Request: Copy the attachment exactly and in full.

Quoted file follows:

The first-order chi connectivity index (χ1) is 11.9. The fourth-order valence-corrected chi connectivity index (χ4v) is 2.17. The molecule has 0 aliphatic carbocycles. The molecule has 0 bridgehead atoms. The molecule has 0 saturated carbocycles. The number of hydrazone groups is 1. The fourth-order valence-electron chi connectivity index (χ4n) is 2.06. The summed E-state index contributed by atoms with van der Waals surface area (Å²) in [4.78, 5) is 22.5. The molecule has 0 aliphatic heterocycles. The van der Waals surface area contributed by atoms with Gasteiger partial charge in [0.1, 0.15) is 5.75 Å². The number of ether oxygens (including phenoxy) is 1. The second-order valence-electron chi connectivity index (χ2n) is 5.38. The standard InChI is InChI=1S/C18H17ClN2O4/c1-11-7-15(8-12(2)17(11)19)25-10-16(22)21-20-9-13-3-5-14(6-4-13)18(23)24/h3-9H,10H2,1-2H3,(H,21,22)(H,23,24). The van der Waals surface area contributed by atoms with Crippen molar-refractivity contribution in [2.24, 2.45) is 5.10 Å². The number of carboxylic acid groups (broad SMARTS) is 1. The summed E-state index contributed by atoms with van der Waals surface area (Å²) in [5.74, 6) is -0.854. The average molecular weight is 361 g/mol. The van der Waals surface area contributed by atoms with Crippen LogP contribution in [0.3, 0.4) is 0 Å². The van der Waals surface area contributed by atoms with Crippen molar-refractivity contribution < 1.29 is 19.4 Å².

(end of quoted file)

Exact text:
The first-order chi connectivity index (χ1) is 11.9. The fourth-order valence-corrected chi connectivity index (χ4v) is 2.17. The molecule has 0 aliphatic carbocycles. The molecule has 0 bridgehead atoms. The molecule has 0 saturated carbocycles. The number of hydrazone groups is 1. The fourth-order valence-electron chi connectivity index (χ4n) is 2.06. The summed E-state index contributed by atoms with van der Waals surface area (Å²) in [4.78, 5) is 22.5. The molecule has 0 aliphatic heterocycles. The van der Waals surface area contributed by atoms with Gasteiger partial charge in [0.1, 0.15) is 5.75 Å². The number of ether oxygens (including phenoxy) is 1. The second-order valence-electron chi connectivity index (χ2n) is 5.38. The standard InChI is InChI=1S/C18H17ClN2O4/c1-11-7-15(8-12(2)17(11)19)25-10-16(22)21-20-9-13-3-5-14(6-4-13)18(23)24/h3-9H,10H2,1-2H3,(H,21,22)(H,23,24). The van der Waals surface area contributed by atoms with Crippen molar-refractivity contribution in [2.24, 2.45) is 5.10 Å². The number of carboxylic acid groups (broad SMARTS) is 1. The summed E-state index contributed by atoms with van der Waals surface area (Å²) in [5.74, 6) is -0.854. The average molecular weight is 361 g/mol. The van der Waals surface area contributed by atoms with Crippen LogP contribution in [0.3, 0.4) is 0 Å². The van der Waals surface area contributed by atoms with Crippen molar-refractivity contribution < 1.29 is 19.4 Å².